“He says that he only agreed to give the statement that he did because the police promised him that he would be a witness for the crown and this suggestion was rejected…” Cottle said.
Andrews accepted some degree of responsibility for the crime and was released for a period of time during which he did not interfere with the investigations.
Cuffy, the youngest, was viewed as having “best prospects for rehabilitation” and the prison authorities also buttressed this.
The aggravating features took the sentence for Bidon and Courtney up to 43 years and there was nothing in their personal circumstances to reduce this.
From 43 years Shemai’s circumstances prompted the judge to move down to 40 years.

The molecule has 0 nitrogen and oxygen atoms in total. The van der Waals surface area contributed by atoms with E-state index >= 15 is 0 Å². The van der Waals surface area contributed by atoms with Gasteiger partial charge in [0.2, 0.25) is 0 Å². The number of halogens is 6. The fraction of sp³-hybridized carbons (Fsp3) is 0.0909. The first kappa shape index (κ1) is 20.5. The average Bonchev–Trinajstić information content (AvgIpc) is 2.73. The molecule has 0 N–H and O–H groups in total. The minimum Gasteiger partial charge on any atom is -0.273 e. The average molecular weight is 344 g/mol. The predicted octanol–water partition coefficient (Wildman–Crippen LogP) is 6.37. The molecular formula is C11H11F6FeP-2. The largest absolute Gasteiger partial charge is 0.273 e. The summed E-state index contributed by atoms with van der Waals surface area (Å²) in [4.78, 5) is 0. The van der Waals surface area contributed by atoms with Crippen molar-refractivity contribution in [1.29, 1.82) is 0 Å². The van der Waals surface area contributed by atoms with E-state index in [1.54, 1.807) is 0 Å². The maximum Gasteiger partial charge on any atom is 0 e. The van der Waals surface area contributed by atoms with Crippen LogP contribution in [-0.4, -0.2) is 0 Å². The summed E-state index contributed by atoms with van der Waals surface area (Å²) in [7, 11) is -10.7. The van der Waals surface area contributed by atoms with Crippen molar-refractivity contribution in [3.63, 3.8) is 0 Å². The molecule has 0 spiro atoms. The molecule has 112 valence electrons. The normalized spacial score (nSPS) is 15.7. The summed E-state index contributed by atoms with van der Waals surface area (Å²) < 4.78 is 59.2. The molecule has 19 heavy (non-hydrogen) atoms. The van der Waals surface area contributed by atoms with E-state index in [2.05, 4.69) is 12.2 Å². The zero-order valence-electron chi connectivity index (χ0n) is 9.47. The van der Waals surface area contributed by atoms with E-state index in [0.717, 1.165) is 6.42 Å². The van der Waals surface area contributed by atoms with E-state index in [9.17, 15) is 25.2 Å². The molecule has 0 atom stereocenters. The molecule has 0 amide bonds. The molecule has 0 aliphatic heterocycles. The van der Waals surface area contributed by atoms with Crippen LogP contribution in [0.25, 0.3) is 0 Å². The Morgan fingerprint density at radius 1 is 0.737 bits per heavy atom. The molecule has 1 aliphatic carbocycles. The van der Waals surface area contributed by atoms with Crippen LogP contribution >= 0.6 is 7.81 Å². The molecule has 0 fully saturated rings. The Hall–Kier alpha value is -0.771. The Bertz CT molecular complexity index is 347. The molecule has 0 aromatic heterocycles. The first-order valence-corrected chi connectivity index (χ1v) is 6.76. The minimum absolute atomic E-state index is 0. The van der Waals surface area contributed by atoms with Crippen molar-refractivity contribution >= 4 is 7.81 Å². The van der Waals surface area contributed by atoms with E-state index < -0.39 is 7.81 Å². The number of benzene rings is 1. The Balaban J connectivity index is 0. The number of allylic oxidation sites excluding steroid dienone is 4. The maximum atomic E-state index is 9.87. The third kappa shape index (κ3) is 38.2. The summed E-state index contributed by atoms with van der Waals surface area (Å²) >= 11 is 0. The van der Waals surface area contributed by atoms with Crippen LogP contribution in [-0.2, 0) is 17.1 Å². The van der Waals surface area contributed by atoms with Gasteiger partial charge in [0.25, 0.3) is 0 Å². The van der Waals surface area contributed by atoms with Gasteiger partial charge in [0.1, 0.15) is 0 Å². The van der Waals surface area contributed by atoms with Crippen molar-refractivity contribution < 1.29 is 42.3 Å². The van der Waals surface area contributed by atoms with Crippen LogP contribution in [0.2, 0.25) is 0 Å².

Andrews’ prospects for rehabilitation was the cause of a 37 year incarceration starting point, and the judge decided that the mitigating features did not merit further adjustment to this.
As the youngest, Cuffy received a starting sentence of 35 years.
From these sentences five years, nine months and five days were taken off for Bridon’s time on remand; five years, nine months and five days for Shemai; five years, seven months and seven days for Courtney; five years, eight months and 18 days for Andrews, and five years, nine months and one day for Cuffy.
On the charge of possession of a firearm in the commission of an offence the men received 18 years and nine month sentences, less time on remand.